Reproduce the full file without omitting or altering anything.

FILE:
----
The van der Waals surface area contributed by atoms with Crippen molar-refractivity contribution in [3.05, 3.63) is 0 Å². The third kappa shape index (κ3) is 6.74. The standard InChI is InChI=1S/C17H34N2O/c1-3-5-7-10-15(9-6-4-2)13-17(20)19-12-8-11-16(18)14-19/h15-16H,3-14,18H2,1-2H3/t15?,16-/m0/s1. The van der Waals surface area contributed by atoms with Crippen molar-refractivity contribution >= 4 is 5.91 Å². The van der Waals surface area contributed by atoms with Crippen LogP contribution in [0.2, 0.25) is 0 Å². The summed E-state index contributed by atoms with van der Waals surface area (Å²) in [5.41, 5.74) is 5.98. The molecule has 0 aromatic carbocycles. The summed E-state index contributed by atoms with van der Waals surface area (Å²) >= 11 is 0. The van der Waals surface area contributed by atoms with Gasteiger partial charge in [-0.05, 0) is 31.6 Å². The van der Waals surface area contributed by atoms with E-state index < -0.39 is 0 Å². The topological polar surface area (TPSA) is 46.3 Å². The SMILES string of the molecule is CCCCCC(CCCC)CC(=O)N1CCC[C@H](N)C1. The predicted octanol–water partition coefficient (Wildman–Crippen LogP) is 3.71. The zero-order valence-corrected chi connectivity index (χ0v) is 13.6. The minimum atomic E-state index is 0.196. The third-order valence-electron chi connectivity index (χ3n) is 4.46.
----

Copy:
The van der Waals surface area contributed by atoms with Crippen molar-refractivity contribution in [3.05, 3.63) is 0 Å². The third kappa shape index (κ3) is 6.74. The standard InChI is InChI=1S/C17H34N2O/c1-3-5-7-10-15(9-6-4-2)13-17(20)19-12-8-11-16(18)14-19/h15-16H,3-14,18H2,1-2H3/t15?,16-/m0/s1. The van der Waals surface area contributed by atoms with Crippen molar-refractivity contribution >= 4 is 5.91 Å². The van der Waals surface area contributed by atoms with Crippen LogP contribution in [0.2, 0.25) is 0 Å². The summed E-state index contributed by atoms with van der Waals surface area (Å²) in [5.41, 5.74) is 5.98. The molecule has 0 aromatic carbocycles. The summed E-state index contributed by atoms with van der Waals surface area (Å²) >= 11 is 0. The van der Waals surface area contributed by atoms with Gasteiger partial charge in [-0.05, 0) is 31.6 Å². The van der Waals surface area contributed by atoms with E-state index < -0.39 is 0 Å². The topological polar surface area (TPSA) is 46.3 Å². The SMILES string of the molecule is CCCCCC(CCCC)CC(=O)N1CCC[C@H](N)C1. The predicted octanol–water partition coefficient (Wildman–Crippen LogP) is 3.71. The zero-order valence-corrected chi connectivity index (χ0v) is 13.6. The minimum atomic E-state index is 0.196. The third-order valence-electron chi connectivity index (χ3n) is 4.46.